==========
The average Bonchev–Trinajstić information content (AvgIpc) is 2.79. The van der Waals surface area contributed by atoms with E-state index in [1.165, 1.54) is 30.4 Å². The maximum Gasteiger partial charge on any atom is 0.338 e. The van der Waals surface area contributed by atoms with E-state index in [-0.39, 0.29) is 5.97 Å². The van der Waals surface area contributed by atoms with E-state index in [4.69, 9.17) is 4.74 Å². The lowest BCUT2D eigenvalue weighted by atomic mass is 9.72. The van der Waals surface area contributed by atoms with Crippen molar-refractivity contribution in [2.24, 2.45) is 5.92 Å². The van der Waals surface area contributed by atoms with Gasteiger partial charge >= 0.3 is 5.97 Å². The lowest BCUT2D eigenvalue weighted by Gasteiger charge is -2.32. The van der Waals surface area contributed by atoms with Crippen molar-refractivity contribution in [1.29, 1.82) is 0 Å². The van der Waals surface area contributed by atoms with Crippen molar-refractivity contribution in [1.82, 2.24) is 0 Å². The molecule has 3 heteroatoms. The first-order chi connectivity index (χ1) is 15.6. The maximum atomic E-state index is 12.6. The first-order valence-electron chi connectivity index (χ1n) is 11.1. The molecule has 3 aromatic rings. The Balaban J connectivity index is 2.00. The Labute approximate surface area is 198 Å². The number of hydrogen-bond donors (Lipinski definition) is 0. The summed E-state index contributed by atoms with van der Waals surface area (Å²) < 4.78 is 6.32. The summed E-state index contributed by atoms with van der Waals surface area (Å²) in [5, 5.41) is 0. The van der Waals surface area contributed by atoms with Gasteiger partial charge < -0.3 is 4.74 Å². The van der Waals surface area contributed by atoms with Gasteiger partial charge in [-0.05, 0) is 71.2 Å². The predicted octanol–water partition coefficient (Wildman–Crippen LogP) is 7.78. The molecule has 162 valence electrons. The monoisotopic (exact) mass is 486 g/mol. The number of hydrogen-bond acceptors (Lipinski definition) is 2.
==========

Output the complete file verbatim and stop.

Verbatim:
The average Bonchev–Trinajstić information content (AvgIpc) is 2.79. The van der Waals surface area contributed by atoms with E-state index in [1.165, 1.54) is 30.4 Å². The maximum Gasteiger partial charge on any atom is 0.338 e. The van der Waals surface area contributed by atoms with E-state index in [-0.39, 0.29) is 5.97 Å². The van der Waals surface area contributed by atoms with E-state index in [4.69, 9.17) is 4.74 Å². The lowest BCUT2D eigenvalue weighted by atomic mass is 9.72. The van der Waals surface area contributed by atoms with Crippen molar-refractivity contribution in [2.24, 2.45) is 5.92 Å². The van der Waals surface area contributed by atoms with Gasteiger partial charge >= 0.3 is 5.97 Å². The lowest BCUT2D eigenvalue weighted by Gasteiger charge is -2.32. The van der Waals surface area contributed by atoms with Crippen molar-refractivity contribution in [1.29, 1.82) is 0 Å². The van der Waals surface area contributed by atoms with Crippen molar-refractivity contribution in [1.82, 2.24) is 0 Å². The molecule has 3 heteroatoms. The first-order chi connectivity index (χ1) is 15.6. The maximum atomic E-state index is 12.6. The first-order valence-electron chi connectivity index (χ1n) is 11.1. The molecule has 3 aromatic rings. The Balaban J connectivity index is 2.00. The Labute approximate surface area is 198 Å². The number of hydrogen-bond donors (Lipinski definition) is 0. The summed E-state index contributed by atoms with van der Waals surface area (Å²) < 4.78 is 6.32. The summed E-state index contributed by atoms with van der Waals surface area (Å²) in [5, 5.41) is 0. The van der Waals surface area contributed by atoms with Gasteiger partial charge < -0.3 is 4.74 Å². The van der Waals surface area contributed by atoms with Gasteiger partial charge in [-0.05, 0) is 71.2 Å². The predicted octanol–water partition coefficient (Wildman–Crippen LogP) is 7.78. The molecule has 162 valence electrons. The monoisotopic (exact) mass is 486 g/mol. The number of hydrogen-bond acceptors (Lipinski definition) is 2.